Posted On 05:52 by Reporters 0 comments

Insane Clown Posse plans to file suit against the federal government for the FBI's labeling of Juggalos -- as fans of the group are known -- as a gang, the group announced Friday at the annual Gathering of the Juggalos in rural Illinois. Last fall, fans of the Detroit-made horror-rap duo turned up on the FBI's National Gang Threat Assessment. The government report also cited street gangs with ties to Mexican drug cartels and other gangs linked to homicides, drug trafficking and gun-running. "Many Juggalos subsets exhibit gang-like behavior and engage in criminal activity and violence," the FBI report said. ICP's Violent J said Friday that the list affected the group's merchandise sales and caused police problems for some fans. "They're punishing fans for being Juggalos," he said. "This is the government's ways of telling us what you can listen to, what you can wear." Beasties sue Monster Mike (Mike D) Diamond, Adam (Ad-Rock) Horovitz and the estate of Adam (MCA) Yauch filed a lawsuit against Monster Energy Corp. on Wednesday, accusing the energy drink company of improperly using music by their group, Beastie Boys. According to a report at, the suit says that a video on the company's website that promotes its Ruckus in the Rockies event is "comprised substantially of excerpts from the Beastie Boys Sound Recordings and the Beastie Boys Musical Compositions totaling more than three minutes in duration." The suit also accuses the company of giving "consumers the impression that Beastie Boys permitted the use of their name and intellectual property, and participated in connection with Monster's promotion of its products and events." They are seeking unspecified damages.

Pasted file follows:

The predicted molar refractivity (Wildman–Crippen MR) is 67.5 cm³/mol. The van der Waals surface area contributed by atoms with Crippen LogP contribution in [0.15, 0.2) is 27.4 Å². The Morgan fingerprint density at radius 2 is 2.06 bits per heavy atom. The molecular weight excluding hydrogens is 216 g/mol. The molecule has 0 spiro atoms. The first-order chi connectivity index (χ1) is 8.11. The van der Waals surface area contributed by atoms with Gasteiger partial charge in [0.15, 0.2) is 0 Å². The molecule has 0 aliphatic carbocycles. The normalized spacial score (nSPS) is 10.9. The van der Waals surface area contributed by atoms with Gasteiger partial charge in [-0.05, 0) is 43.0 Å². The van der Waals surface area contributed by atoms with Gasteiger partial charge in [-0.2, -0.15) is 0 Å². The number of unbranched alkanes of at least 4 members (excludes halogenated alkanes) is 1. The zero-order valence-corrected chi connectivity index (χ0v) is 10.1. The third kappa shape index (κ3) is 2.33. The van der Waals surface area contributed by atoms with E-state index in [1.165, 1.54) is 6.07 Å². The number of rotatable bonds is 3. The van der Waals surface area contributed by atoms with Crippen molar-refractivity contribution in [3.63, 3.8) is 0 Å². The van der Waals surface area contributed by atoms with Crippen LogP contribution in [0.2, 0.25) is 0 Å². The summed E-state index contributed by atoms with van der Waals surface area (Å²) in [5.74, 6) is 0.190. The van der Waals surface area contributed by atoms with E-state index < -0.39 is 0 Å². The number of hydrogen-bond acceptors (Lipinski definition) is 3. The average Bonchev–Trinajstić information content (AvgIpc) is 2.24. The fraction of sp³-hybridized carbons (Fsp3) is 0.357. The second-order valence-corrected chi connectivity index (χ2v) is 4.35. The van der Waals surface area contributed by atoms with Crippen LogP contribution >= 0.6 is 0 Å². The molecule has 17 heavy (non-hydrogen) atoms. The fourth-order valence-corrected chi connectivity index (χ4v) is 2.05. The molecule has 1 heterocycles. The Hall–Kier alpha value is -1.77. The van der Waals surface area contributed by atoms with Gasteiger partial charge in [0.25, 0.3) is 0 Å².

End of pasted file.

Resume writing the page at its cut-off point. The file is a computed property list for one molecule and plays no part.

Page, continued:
Saturday, 11 August 2012

Vietnamese gang member was sentenced to life in prison without parole Friday for the 1995 execution-style slaying of a fellow gang member

Posted On 11:18 by Reporters 0 comments